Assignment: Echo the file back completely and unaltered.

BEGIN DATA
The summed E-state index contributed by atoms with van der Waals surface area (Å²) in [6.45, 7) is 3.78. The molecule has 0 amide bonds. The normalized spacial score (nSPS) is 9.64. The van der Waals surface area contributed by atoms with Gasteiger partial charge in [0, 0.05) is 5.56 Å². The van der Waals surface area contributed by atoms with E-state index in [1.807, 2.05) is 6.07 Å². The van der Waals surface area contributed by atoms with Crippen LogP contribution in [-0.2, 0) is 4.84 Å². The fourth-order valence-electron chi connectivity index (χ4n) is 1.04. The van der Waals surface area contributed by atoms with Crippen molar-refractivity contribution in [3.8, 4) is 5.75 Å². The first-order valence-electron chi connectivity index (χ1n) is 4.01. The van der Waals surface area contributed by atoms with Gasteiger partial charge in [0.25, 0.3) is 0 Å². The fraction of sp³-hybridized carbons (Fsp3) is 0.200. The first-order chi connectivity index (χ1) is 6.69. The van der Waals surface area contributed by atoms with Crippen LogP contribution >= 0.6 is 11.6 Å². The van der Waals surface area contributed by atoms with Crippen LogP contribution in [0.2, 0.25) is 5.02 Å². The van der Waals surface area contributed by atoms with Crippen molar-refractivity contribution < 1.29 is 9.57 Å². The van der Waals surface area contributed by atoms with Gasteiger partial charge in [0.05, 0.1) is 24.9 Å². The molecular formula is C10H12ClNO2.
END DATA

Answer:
The summed E-state index contributed by atoms with van der Waals surface area (Å²) in [6.45, 7) is 3.78. The molecule has 0 amide bonds. The normalized spacial score (nSPS) is 9.64. The van der Waals surface area contributed by atoms with Gasteiger partial charge in [0, 0.05) is 5.56 Å². The van der Waals surface area contributed by atoms with E-state index in [1.807, 2.05) is 6.07 Å². The van der Waals surface area contributed by atoms with Crippen LogP contribution in [-0.2, 0) is 4.84 Å². The fourth-order valence-electron chi connectivity index (χ4n) is 1.04. The van der Waals surface area contributed by atoms with Crippen molar-refractivity contribution in [3.8, 4) is 5.75 Å². The first-order valence-electron chi connectivity index (χ1n) is 4.01. The van der Waals surface area contributed by atoms with Gasteiger partial charge in [0.25, 0.3) is 0 Å². The fraction of sp³-hybridized carbons (Fsp3) is 0.200. The first-order chi connectivity index (χ1) is 6.69. The van der Waals surface area contributed by atoms with Crippen LogP contribution >= 0.6 is 11.6 Å². The van der Waals surface area contributed by atoms with Crippen LogP contribution in [0.2, 0.25) is 5.02 Å². The van der Waals surface area contributed by atoms with Crippen molar-refractivity contribution < 1.29 is 9.57 Å². The van der Waals surface area contributed by atoms with Gasteiger partial charge in [0.05, 0.1) is 24.9 Å². The molecular formula is C10H12ClNO2.